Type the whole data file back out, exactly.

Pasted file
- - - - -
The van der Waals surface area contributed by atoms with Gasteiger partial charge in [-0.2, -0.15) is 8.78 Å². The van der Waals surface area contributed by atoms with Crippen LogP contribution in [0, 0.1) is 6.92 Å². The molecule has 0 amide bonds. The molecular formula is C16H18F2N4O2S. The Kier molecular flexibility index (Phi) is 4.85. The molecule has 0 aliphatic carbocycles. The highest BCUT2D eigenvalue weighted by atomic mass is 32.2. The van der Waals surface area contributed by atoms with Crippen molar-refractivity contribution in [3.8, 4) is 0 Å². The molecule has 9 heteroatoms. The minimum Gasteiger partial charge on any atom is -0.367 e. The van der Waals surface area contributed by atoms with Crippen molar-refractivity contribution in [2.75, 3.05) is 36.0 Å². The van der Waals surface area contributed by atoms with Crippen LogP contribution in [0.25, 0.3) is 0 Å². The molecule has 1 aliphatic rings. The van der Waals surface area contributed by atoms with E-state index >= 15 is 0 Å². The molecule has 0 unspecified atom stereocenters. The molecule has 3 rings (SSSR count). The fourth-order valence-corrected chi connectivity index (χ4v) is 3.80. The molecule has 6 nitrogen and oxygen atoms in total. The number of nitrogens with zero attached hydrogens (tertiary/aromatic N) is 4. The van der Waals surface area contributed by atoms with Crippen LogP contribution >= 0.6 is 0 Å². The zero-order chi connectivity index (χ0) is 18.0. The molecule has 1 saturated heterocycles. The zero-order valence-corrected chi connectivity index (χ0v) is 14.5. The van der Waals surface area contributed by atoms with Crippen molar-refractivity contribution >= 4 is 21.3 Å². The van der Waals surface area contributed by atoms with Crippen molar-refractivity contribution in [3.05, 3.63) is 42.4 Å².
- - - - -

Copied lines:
The van der Waals surface area contributed by atoms with Gasteiger partial charge in [-0.2, -0.15) is 8.78 Å². The van der Waals surface area contributed by atoms with Crippen LogP contribution in [0, 0.1) is 6.92 Å². The molecule has 0 amide bonds. The molecular formula is C16H18F2N4O2S. The Kier molecular flexibility index (Phi) is 4.85. The molecule has 0 aliphatic carbocycles. The highest BCUT2D eigenvalue weighted by atomic mass is 32.2. The van der Waals surface area contributed by atoms with Crippen molar-refractivity contribution in [3.8, 4) is 0 Å². The molecule has 9 heteroatoms. The minimum Gasteiger partial charge on any atom is -0.367 e. The van der Waals surface area contributed by atoms with Crippen molar-refractivity contribution in [2.75, 3.05) is 36.0 Å². The van der Waals surface area contributed by atoms with Crippen LogP contribution in [0.25, 0.3) is 0 Å². The molecule has 1 aliphatic rings. The van der Waals surface area contributed by atoms with E-state index >= 15 is 0 Å². The molecule has 0 unspecified atom stereocenters. The molecule has 3 rings (SSSR count). The fourth-order valence-corrected chi connectivity index (χ4v) is 3.80. The molecule has 6 nitrogen and oxygen atoms in total. The number of nitrogens with zero attached hydrogens (tertiary/aromatic N) is 4. The van der Waals surface area contributed by atoms with Crippen LogP contribution >= 0.6 is 0 Å². The zero-order chi connectivity index (χ0) is 18.0. The molecule has 1 saturated heterocycles. The zero-order valence-corrected chi connectivity index (χ0v) is 14.5. The van der Waals surface area contributed by atoms with Crippen molar-refractivity contribution >= 4 is 21.3 Å². The van der Waals surface area contributed by atoms with Crippen molar-refractivity contribution in [3.05, 3.63) is 42.4 Å².